Therefore, all people – especially the sinners – should be invited to Allah by reminding them of His mercy as well as of His punishment. Allah says: “Tell my servants that I am indeed Oft-Forgiving, Most Merciful and that my punishment is indeed painful.” [Sûrah al-Hijr: 49-50]

    People are in constant need of being reminded about Allah’s mercy, especially since many people – including some students of knowledge and those who invite others to Islam – dwell so much on the threatening and fearful matters that their effect is the opposite of what they intended. The sinners consequently despair of Allah’s mercy, and instead of reforming themselves, lose hope and persevere in their disobedience, falling ever deeper into sin.

    On the other hand, inspiring hope in the hearts of the people is an important approach employed by the Qur’ân. We first encounter it at the very beginning of the Qur’ân, where it instructs us to begin in the name of Allah, the Most Gracious, Most Merciful. Even if a person wishes to speak about the fire of Hell, he must begin his speech by saying these words. Likewise, a person who wishes to speak about the causes of apostasy must do the same. If a person wishes to talk about Allah’s prescribed punishments, he still begins by saying: “In the name of Allah, Most Gracious, Most Merciful.”

    Therefore, these words should be given proper consideration when talking to the people. They should be reminded about how they should always remain connected with Allah, the Most Gracious and Most Merciful.

    The names that form the basis for all of Allah’s beautiful names are mentioned in this chapter: Allah – al-Rabb – and al-Rahmân. The name Allah implies all the attributes of His being the One True God; the name al- Rabb (the Lord) implies all the qualities of His Lordship, while the name al-Rahmân implies all of the qualities of His generosity, kindness, and beneficence towards humanity.

    Allah’s Lordship is from Him to His servants. His worship is from his servants to Him. And His mercy is the connection between them and their Lord. On account of His mercy, He sent His Messengers to humanity and revealed to them His books. Due to His providence, pardon, and the blessings He bestowed on them, they have every reason to worship Him, and between them exists the reason for mercy. 13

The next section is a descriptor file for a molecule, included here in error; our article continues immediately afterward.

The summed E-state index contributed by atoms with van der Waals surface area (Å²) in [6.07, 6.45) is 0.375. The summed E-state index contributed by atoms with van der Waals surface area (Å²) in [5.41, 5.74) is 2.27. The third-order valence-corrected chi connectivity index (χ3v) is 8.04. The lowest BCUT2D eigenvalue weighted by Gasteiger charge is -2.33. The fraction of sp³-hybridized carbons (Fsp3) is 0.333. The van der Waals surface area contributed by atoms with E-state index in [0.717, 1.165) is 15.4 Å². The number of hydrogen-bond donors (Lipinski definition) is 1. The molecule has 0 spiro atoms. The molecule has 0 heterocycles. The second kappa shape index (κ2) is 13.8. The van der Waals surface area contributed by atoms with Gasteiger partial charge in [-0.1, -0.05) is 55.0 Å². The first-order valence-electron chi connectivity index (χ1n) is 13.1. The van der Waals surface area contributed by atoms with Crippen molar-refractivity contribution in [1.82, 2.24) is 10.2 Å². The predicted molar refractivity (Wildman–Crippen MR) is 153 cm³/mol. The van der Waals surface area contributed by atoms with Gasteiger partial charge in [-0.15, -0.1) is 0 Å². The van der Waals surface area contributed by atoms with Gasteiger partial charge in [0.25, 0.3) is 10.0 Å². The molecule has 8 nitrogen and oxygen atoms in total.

al-Mâlik (the Master)

    This comes in His statement: “Master of the Day of Judgment.” This is the day that people will be recompensed for their deeds. They will be requited for the good or the evil that they have done.

    When reading this chapter of the Qur’ân, the servant first gives recognition to Allah, saying: “Praise be to Allah.” Then he emphasizes and adds weight to this recognition by extolling Him with His names and attributes, saying: “, the Lord of All the Worlds; The Most Gracious, Most Merciful. Master of the Day of Judgment.

    Note: In one of the valid approaches to reciting the Qur’ân, the name al-Mâlik is read as al-Malik (with a short as opposed to one which is drawn out in pronunciation). Both are equally acceptable recitations for use in the prescribed prayers.

    This is the opinion of one group of scholars
    Abû `Alî al-Fârisî, al-Warmî, and others are of this opinion. Refer to the tafsîrs (Qur’anic commentaries) of al-Tabarî, al-Qurtubî, and Ibn Kathîr.
    Ibn al-Qayyim, Madârik al-Sâlik în 1/7 and thereafter.
    Ahmad (8300), Abû Dawûd (4840), Ibn Mâjah (1894). The same hadîth is related with a sound mursal chain from Zuhrî and with connected, but weak chains, from others. This is discussed in detail in the introduction of Subkî’s Tabaqât al-Shâfi`iyyah al-Kubrâ. Refer also to the introduction of Irwâ’ al-`Alîl.
    10 Bukhârî (6872, 6899, 6999) and Muslim (4939, 4941).
    11 Muslim (4944).
    12 Bukhârî (5637) and Muslim (2861) on the authority of Abû Hurayrah.
    13 Introduction to Madârij al-Salikîn.